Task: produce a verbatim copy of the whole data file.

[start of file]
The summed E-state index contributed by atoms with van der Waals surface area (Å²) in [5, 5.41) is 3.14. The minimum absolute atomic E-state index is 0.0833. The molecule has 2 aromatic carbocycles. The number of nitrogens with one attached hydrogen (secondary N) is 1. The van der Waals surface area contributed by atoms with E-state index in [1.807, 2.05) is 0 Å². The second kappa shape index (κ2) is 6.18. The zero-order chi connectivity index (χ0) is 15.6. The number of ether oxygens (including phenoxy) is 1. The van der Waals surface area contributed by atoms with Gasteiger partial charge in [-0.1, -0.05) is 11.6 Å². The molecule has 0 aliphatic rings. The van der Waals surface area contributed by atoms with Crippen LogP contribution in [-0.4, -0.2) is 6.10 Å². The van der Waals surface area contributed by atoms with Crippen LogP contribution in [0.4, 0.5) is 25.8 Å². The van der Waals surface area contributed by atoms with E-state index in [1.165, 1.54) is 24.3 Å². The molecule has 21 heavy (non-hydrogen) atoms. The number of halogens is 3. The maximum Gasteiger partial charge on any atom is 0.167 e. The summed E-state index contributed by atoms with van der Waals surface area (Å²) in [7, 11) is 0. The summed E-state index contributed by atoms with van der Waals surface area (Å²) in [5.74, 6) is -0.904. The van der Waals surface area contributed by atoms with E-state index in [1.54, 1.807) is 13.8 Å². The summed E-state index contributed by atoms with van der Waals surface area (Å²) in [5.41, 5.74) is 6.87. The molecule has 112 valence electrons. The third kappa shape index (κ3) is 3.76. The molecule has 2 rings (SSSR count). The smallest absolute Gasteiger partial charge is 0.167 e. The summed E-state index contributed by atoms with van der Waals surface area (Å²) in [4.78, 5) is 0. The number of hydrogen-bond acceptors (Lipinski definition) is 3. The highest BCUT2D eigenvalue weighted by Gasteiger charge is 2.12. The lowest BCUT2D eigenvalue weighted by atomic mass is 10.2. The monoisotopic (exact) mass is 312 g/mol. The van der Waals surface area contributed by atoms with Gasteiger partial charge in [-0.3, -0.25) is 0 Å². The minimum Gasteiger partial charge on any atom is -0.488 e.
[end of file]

The summed E-state index contributed by atoms with van der Waals surface area (Å²) in [5, 5.41) is 3.14. The minimum absolute atomic E-state index is 0.0833. The molecule has 2 aromatic carbocycles. The number of nitrogens with one attached hydrogen (secondary N) is 1. The van der Waals surface area contributed by atoms with E-state index in [1.807, 2.05) is 0 Å². The second kappa shape index (κ2) is 6.18. The zero-order chi connectivity index (χ0) is 15.6. The number of ether oxygens (including phenoxy) is 1. The van der Waals surface area contributed by atoms with Gasteiger partial charge in [-0.1, -0.05) is 11.6 Å². The molecule has 0 aliphatic rings. The van der Waals surface area contributed by atoms with Crippen LogP contribution in [-0.4, -0.2) is 6.10 Å². The van der Waals surface area contributed by atoms with Crippen LogP contribution in [0.4, 0.5) is 25.8 Å². The van der Waals surface area contributed by atoms with E-state index in [1.165, 1.54) is 24.3 Å². The molecule has 21 heavy (non-hydrogen) atoms. The number of halogens is 3. The maximum Gasteiger partial charge on any atom is 0.167 e. The summed E-state index contributed by atoms with van der Waals surface area (Å²) in [7, 11) is 0. The summed E-state index contributed by atoms with van der Waals surface area (Å²) in [5.74, 6) is -0.904. The van der Waals surface area contributed by atoms with E-state index in [1.54, 1.807) is 13.8 Å². The summed E-state index contributed by atoms with van der Waals surface area (Å²) in [5.41, 5.74) is 6.87. The molecule has 112 valence electrons. The third kappa shape index (κ3) is 3.76. The molecule has 2 rings (SSSR count). The smallest absolute Gasteiger partial charge is 0.167 e. The summed E-state index contributed by atoms with van der Waals surface area (Å²) in [4.78, 5) is 0. The number of hydrogen-bond acceptors (Lipinski definition) is 3. The highest BCUT2D eigenvalue weighted by Gasteiger charge is 2.12. The lowest BCUT2D eigenvalue weighted by atomic mass is 10.2. The monoisotopic (exact) mass is 312 g/mol. The van der Waals surface area contributed by atoms with Gasteiger partial charge in [-0.3, -0.25) is 0 Å². The minimum Gasteiger partial charge on any atom is -0.488 e.